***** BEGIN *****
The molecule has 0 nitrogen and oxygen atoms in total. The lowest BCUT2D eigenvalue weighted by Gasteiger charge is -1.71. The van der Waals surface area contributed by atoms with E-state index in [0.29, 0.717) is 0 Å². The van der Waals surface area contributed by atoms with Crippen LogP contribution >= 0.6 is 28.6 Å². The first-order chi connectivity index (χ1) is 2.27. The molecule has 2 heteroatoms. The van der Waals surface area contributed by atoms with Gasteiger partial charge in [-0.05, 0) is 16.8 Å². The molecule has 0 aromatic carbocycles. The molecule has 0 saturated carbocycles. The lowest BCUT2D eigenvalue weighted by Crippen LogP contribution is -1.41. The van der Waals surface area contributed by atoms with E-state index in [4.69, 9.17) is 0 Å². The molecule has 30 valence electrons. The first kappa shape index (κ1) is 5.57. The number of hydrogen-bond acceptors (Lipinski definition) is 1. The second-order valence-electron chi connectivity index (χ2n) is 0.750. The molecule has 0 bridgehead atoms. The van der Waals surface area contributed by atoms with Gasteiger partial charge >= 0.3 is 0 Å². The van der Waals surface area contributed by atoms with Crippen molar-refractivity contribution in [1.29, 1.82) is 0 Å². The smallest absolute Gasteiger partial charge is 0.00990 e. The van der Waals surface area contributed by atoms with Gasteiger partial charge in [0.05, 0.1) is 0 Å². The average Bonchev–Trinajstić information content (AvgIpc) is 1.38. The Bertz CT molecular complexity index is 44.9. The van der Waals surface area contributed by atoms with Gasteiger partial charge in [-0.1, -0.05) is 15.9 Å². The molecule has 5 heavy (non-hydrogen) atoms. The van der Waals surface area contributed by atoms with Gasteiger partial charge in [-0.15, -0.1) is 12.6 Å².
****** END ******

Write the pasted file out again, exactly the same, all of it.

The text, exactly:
The molecule has 0 nitrogen and oxygen atoms in total. The lowest BCUT2D eigenvalue weighted by Gasteiger charge is -1.71. The van der Waals surface area contributed by atoms with E-state index in [0.29, 0.717) is 0 Å². The van der Waals surface area contributed by atoms with Crippen LogP contribution >= 0.6 is 28.6 Å². The first-order chi connectivity index (χ1) is 2.27. The molecule has 2 heteroatoms. The van der Waals surface area contributed by atoms with Gasteiger partial charge in [-0.05, 0) is 16.8 Å². The molecule has 0 aromatic carbocycles. The molecule has 0 saturated carbocycles. The lowest BCUT2D eigenvalue weighted by Crippen LogP contribution is -1.41. The van der Waals surface area contributed by atoms with E-state index in [4.69, 9.17) is 0 Å². The molecule has 30 valence electrons. The first kappa shape index (κ1) is 5.57. The number of hydrogen-bond acceptors (Lipinski definition) is 1. The second-order valence-electron chi connectivity index (χ2n) is 0.750. The molecule has 0 bridgehead atoms. The van der Waals surface area contributed by atoms with Gasteiger partial charge >= 0.3 is 0 Å². The van der Waals surface area contributed by atoms with Crippen molar-refractivity contribution in [1.29, 1.82) is 0 Å². The smallest absolute Gasteiger partial charge is 0.00990 e. The van der Waals surface area contributed by atoms with Gasteiger partial charge in [0.05, 0.1) is 0 Å². The average Bonchev–Trinajstić information content (AvgIpc) is 1.38. The Bertz CT molecular complexity index is 44.9. The van der Waals surface area contributed by atoms with Gasteiger partial charge in [-0.1, -0.05) is 15.9 Å². The molecule has 5 heavy (non-hydrogen) atoms. The van der Waals surface area contributed by atoms with Gasteiger partial charge in [-0.15, -0.1) is 12.6 Å².